Nutrient Information: Vitamin D (D2 + D3), International Units

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Nutrient Key Information 
Nutrient Name: Vitamin D (D2 + D3), International Units
Nutrient Category: Vitamins and Other Components
Measuring Unit: IU
Nutrient Summary: Vitamin D is related to bone health. It is naturally found in very few foods. It is primarily synthesized in the skin through exposure to ultraviolet B rays in sunlight. You should get more Vitamin D to help your body absorb calcium and phosphorus.
Nutrient Function: Vitamin D's dietary forms are vitamin D2 and vitamin D3:

Vitamin D2 (ergocalciferol):
Mainly from plant, such as UV lighted mushroom.

Vitamin D3 (cholecalciferol):
1) From animal, such as fatty fish and liver.
2) Vitamin D3 is mainly synthesized in the skin when the body is exposure to ultraviolet rays from the sun (note: skins do not make vitamin D from sunlight through a window). The ability of synthesizing vitamin D in the skin decreases when a person is aging. The Vitamin D recommended daily value is based on the assumption of minimal sunlight exposure.

Both Vitamin D2 and D3 need to be activated in the liver then in the kidney. Liver or kidney diseases may interfere with the activation of vitamin D and produce symptoms of Vitamin D deficiency. Vitamin D3 is more effective than vitamin D2 at raising Vitamin D status (calcifediol) in the blood. Vitamin D's main targeting organs are the intestine, kidney, and bones.

Bone Health Benefits:
Vitamin D plays the role of assisting in the absorption of calcium and phosphorus in the bone-making and maintenance process, so that bones can grow denser and stronger. It can reduce the risk of osteoporosis and bone fractures. Vitamin D also stimulates calcium retention (reabsorption) by kidneys.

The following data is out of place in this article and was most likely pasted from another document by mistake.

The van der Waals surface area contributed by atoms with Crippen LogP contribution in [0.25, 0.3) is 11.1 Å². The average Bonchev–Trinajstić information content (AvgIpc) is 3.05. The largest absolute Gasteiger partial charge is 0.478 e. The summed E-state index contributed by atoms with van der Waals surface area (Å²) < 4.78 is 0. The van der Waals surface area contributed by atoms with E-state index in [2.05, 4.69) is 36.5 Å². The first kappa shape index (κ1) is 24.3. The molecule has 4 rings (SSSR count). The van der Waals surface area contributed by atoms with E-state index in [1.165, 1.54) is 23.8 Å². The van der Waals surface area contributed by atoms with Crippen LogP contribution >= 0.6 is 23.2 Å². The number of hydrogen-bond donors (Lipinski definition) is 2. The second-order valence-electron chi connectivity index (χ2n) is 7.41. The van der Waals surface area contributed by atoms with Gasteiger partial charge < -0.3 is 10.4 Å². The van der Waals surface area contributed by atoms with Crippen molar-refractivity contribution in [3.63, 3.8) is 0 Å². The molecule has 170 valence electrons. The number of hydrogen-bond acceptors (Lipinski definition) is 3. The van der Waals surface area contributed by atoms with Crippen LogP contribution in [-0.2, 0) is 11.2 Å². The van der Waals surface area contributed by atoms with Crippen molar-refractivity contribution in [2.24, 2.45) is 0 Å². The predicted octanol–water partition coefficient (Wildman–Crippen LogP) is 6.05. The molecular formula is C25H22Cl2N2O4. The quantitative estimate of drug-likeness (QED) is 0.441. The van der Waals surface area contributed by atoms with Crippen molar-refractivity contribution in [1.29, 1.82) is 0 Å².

Vitamin D's other functions:
• In brain and nerve cells, it helps nervous system function in carrying messages between brain and body.
• It helps immune function in fighting off bacteria and viruses.
• In cellular metabolism, it plays the role of antiproliferation and prodifferentiation hormone.
• Vitamin D is important for a healthy heart and blood vessels and for normal blood pressure.

Vitamin D is a fat-soluble nutrient. The fat-soluble vitamins are transported by proteins. They are held in fatty tissues and the liver, and released as needed.

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Food Sources

First of all, outdoor sunlight (ultraviolet B rays) exposure is the most effective way to get Vitamin D. Note: the required exposure time depends on the geolocation, season of the year, skin color, and sunscreen level. Make sure to use sunscreen when staying in the sun for extended time periods, such as more than 10 minutes. Prolonged exposure to sunlight may cause skin cancer. However, sunscreen can reduce vitamin D synthesis.

Food Sources:
• Fatty fish: such as salmon, mackerel, sardines, herring, trout, and tuna
• Fish-liver oils and cod liver oil
• Eggs from hens fed vitamin D
• Liver
• Pork
• Mushrooms (grown in UV light)
• Vitamin D fortified foods, such as:
dairy products: milk
orange juice
ready-to-eat cereals
plant-based beverages (e.g., soy, rice, and almond)

As a fat-soluble nutrient, it is recommended to be taken with a meal containing fats for better absorption.

Sample Foods High in: Vitamin D (D2 + D3), International Units
View Additional Food Sources
Food Description Nutrient Amount1 Daily Value%2
Fish, trout, rainbow, farmed, cooked, dry heat
Category: Finfish and Shellfish Products
759 IU
Fish, salmon, chinook, smoked
Category: Finfish and Shellfish Products
685 IU
Cheese, pasteurized process, American, vitamin D fortified